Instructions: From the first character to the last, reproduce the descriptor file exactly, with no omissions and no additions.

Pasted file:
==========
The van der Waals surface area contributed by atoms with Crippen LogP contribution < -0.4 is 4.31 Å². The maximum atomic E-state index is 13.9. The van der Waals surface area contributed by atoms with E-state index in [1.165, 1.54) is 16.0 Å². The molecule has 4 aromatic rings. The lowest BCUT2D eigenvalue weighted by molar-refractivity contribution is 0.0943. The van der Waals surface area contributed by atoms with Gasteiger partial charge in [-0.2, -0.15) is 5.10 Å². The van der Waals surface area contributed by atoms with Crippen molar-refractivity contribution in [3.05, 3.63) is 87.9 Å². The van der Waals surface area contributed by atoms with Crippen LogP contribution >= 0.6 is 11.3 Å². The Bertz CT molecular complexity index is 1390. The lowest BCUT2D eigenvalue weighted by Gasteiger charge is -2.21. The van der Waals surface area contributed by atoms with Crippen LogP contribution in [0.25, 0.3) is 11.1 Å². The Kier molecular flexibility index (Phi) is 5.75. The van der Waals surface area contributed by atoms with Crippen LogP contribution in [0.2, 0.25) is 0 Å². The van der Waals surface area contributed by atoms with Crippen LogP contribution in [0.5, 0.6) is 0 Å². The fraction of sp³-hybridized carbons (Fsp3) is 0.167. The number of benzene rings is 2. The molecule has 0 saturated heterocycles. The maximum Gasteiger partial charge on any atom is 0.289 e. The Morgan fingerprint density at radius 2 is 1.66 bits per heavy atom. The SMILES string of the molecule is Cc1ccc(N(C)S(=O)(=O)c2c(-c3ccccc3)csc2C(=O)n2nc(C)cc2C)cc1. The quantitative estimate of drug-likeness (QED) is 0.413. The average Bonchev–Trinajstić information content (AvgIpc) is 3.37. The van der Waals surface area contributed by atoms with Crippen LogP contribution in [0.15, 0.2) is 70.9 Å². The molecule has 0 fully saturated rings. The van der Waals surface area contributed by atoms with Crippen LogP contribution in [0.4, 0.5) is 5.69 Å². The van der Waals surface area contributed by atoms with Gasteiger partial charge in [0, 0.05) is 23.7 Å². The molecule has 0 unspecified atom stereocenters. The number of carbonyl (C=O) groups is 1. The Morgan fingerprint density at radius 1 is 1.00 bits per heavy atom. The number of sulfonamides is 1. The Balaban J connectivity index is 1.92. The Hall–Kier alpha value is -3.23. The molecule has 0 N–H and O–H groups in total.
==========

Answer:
The van der Waals surface area contributed by atoms with Crippen LogP contribution < -0.4 is 4.31 Å². The maximum atomic E-state index is 13.9. The van der Waals surface area contributed by atoms with E-state index in [1.165, 1.54) is 16.0 Å². The molecule has 4 aromatic rings. The lowest BCUT2D eigenvalue weighted by molar-refractivity contribution is 0.0943. The van der Waals surface area contributed by atoms with Gasteiger partial charge in [-0.2, -0.15) is 5.10 Å². The van der Waals surface area contributed by atoms with Crippen molar-refractivity contribution in [3.05, 3.63) is 87.9 Å². The van der Waals surface area contributed by atoms with Crippen LogP contribution >= 0.6 is 11.3 Å². The Bertz CT molecular complexity index is 1390. The lowest BCUT2D eigenvalue weighted by Gasteiger charge is -2.21. The van der Waals surface area contributed by atoms with Crippen LogP contribution in [0.25, 0.3) is 11.1 Å². The Kier molecular flexibility index (Phi) is 5.75. The van der Waals surface area contributed by atoms with Crippen LogP contribution in [0.2, 0.25) is 0 Å². The van der Waals surface area contributed by atoms with Crippen LogP contribution in [0.5, 0.6) is 0 Å². The fraction of sp³-hybridized carbons (Fsp3) is 0.167. The number of benzene rings is 2. The molecule has 0 saturated heterocycles. The maximum Gasteiger partial charge on any atom is 0.289 e. The Morgan fingerprint density at radius 2 is 1.66 bits per heavy atom. The SMILES string of the molecule is Cc1ccc(N(C)S(=O)(=O)c2c(-c3ccccc3)csc2C(=O)n2nc(C)cc2C)cc1. The quantitative estimate of drug-likeness (QED) is 0.413. The average Bonchev–Trinajstić information content (AvgIpc) is 3.37. The van der Waals surface area contributed by atoms with Crippen LogP contribution in [0.15, 0.2) is 70.9 Å². The molecule has 0 fully saturated rings. The van der Waals surface area contributed by atoms with Crippen LogP contribution in [0.4, 0.5) is 5.69 Å². The van der Waals surface area contributed by atoms with Gasteiger partial charge in [0, 0.05) is 23.7 Å². The molecule has 0 unspecified atom stereocenters. The number of carbonyl (C=O) groups is 1. The Morgan fingerprint density at radius 1 is 1.00 bits per heavy atom. The number of sulfonamides is 1. The Balaban J connectivity index is 1.92. The Hall–Kier alpha value is -3.23. The molecule has 0 N–H and O–H groups in total.